Taganga and the Three Muskateers
We’re in a minibus on the way to Santa Marta. We’re on a hunt for beaches to dwell on and this old colonial city promises just that. Felipe, our friend from Guatavita is also on the way, and it’s very likely that we’ll meet up, though where and when is yet to be established.
The plan is to spend three days here, another three in Taganga, a fishing village across the hill from the city, and then fly out from Santa Marta, back to Bogota and then to Sao Paulo, Brazil. On the way we find out that the minibus can take us all the way to Taganga, and adventurous (or lazy) travelers that we are, we decide to journey on for another ten arduous minutes to the fishing village.
We’ve heard a bit about Taganga. It promises to be a quiet little village with pristine beaches, good seafood, where relaxation is the order of the day. As we climb up the hill towards the village, we are pleased by the sight in front of us. The water is calm and pretty, the village a mere handful of buildings.
We check in at the Casa Felipe, a hostel owned by a French Michelin grade chef (we just can’t say no to a French gourmet meal). The place appears to be a backpacker’s haven, judging by the folks lying in the hammocks, and the occasional whiff of grass burning. Must be in the Lonely Planet.
A few hours soaking up the sun, a seafood platter at a kiosk, a coffee at the Bonsai cafe, a smoothie while lying on a hammock and before we know it, the sky is crimson, the sun about to set and the day coming to an end. The view from the roof of the building is stunning, the sun behind the bay turning everything red. This is awesome, we can do this for a while, and we’d probably extend our stay were it not for the limiting budget airlines, they allow no room for second thoughts.
The second day we get in touch with Felipe, who is on the way with some friends. We’re pretty excited to see him again after so long. Felipe arrives with his two friends, somewhat reminiscent of the three musketeers. Omar is a doctor with a knack for hang gliding and paragliding. Poncho is an engineer who’s been forced into a vacation by a recent lay off.
We suggest to the trio that they check into our little paradise and perhaps go for a swim, but the fellas have different plans in mind. We find out that this is merely a transit stop and that their itinerary is to head off to La Guajira, Colombia’s northernmost region, bordering Venezuela.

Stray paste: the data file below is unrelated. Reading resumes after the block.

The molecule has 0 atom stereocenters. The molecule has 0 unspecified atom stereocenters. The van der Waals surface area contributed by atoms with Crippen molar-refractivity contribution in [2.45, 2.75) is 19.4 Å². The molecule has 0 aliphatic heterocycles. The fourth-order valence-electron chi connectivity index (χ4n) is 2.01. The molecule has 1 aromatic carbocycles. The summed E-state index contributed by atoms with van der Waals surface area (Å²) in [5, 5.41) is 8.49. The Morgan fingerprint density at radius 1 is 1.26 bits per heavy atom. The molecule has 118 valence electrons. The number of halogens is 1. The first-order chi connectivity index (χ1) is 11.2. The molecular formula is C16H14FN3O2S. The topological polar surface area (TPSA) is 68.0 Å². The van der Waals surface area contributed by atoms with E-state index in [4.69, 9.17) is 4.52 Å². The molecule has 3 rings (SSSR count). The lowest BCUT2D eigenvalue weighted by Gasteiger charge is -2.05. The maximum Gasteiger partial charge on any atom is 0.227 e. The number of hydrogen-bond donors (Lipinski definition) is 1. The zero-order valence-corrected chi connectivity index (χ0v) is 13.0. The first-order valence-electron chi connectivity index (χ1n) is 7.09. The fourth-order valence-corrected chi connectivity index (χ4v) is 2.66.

They promise to take us to virgin beaches, deserts, tropical forests, snow capped mountains, waterfalls, and all sorts of wild adventures which a Don Quixote like myself finds impossible to resist. My better half is a bit reluctant, we have it good already and if it ain’t broke there’s no need to fix it, but as another saying has it… when in Colombia, follow the Colombians. So we decide to tag along and in 20 minutes we’re bound for roads unknown. Omar, the driver, graciously takes us on a quick tour of Santa Marta (that way we can pin it on Facebook and proudly say that we’ve been there). 😉
Santa Marta is a nice enough town, but it is immediately evident that we’ve made the right choice and that we won’t miss out on much. Night descends and since we’re nowhere near our first destination, Lucas’ coconut plantation, the boys make a few calls and manage to find us accommodation. We end up at a collection of cabanas by the beach, and are promptly greeted by a nice looking rat in front of our hut. There is a power shortage in the area which is great because it makes for a nice night looking at the stars, making conversation, and sipping on some good old ron (rum in English).
Good times, good day, good night.
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Dear Agri and Shelley, I love his story of the beautiful beaches of Colombia, and be one of the musketeers, I hope the pass very well on your journey through the world and life.
a big hug Poncho
Ola Poncho, para nosotros la Colombia fue maravillosa y el viaje mui memorable. Gracias per l’ospedalidad. Te esperamo en Korea. Suerte